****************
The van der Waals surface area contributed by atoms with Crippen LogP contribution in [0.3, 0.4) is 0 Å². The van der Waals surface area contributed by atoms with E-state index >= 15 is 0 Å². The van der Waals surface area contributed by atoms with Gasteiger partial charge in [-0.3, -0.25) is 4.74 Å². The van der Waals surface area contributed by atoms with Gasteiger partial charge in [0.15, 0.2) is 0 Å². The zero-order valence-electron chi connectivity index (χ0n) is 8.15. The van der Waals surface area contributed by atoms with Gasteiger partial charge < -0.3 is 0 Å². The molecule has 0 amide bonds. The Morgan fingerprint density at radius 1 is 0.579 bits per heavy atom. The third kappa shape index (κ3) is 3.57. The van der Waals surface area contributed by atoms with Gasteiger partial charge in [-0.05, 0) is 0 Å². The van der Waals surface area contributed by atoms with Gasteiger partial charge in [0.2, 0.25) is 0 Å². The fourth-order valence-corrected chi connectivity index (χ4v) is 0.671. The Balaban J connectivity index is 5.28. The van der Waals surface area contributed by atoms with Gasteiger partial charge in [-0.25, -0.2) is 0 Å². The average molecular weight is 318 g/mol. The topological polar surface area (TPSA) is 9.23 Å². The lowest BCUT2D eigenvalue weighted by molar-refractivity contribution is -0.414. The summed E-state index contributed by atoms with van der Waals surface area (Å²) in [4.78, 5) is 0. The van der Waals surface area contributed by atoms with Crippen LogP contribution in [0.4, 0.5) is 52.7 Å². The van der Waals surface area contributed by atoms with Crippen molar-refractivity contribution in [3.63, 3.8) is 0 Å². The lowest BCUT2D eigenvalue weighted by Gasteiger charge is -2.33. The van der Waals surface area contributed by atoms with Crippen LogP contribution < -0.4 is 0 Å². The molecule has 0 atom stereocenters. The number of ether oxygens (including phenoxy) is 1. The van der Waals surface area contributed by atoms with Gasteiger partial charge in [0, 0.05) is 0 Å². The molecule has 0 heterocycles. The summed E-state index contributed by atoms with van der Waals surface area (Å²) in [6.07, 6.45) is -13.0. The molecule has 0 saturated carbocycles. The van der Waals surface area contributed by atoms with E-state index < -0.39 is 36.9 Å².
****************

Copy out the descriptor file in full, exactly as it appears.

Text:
The van der Waals surface area contributed by atoms with Crippen LogP contribution in [0.3, 0.4) is 0 Å². The van der Waals surface area contributed by atoms with E-state index >= 15 is 0 Å². The van der Waals surface area contributed by atoms with Gasteiger partial charge in [-0.3, -0.25) is 4.74 Å². The van der Waals surface area contributed by atoms with Gasteiger partial charge in [0.15, 0.2) is 0 Å². The zero-order valence-electron chi connectivity index (χ0n) is 8.15. The van der Waals surface area contributed by atoms with Gasteiger partial charge < -0.3 is 0 Å². The molecule has 0 amide bonds. The Morgan fingerprint density at radius 1 is 0.579 bits per heavy atom. The third kappa shape index (κ3) is 3.57. The van der Waals surface area contributed by atoms with Gasteiger partial charge in [-0.05, 0) is 0 Å². The van der Waals surface area contributed by atoms with Gasteiger partial charge in [0.2, 0.25) is 0 Å². The fourth-order valence-corrected chi connectivity index (χ4v) is 0.671. The Balaban J connectivity index is 5.28. The van der Waals surface area contributed by atoms with Gasteiger partial charge in [-0.25, -0.2) is 0 Å². The average molecular weight is 318 g/mol. The topological polar surface area (TPSA) is 9.23 Å². The lowest BCUT2D eigenvalue weighted by molar-refractivity contribution is -0.414. The summed E-state index contributed by atoms with van der Waals surface area (Å²) in [4.78, 5) is 0. The van der Waals surface area contributed by atoms with Crippen LogP contribution in [0.4, 0.5) is 52.7 Å². The van der Waals surface area contributed by atoms with Crippen molar-refractivity contribution in [3.63, 3.8) is 0 Å². The lowest BCUT2D eigenvalue weighted by Gasteiger charge is -2.33. The van der Waals surface area contributed by atoms with Crippen LogP contribution < -0.4 is 0 Å². The molecule has 0 atom stereocenters. The number of ether oxygens (including phenoxy) is 1. The van der Waals surface area contributed by atoms with Gasteiger partial charge in [0, 0.05) is 0 Å². The molecule has 0 heterocycles. The summed E-state index contributed by atoms with van der Waals surface area (Å²) in [6.07, 6.45) is -13.0. The molecule has 0 saturated carbocycles. The van der Waals surface area contributed by atoms with E-state index < -0.39 is 36.9 Å².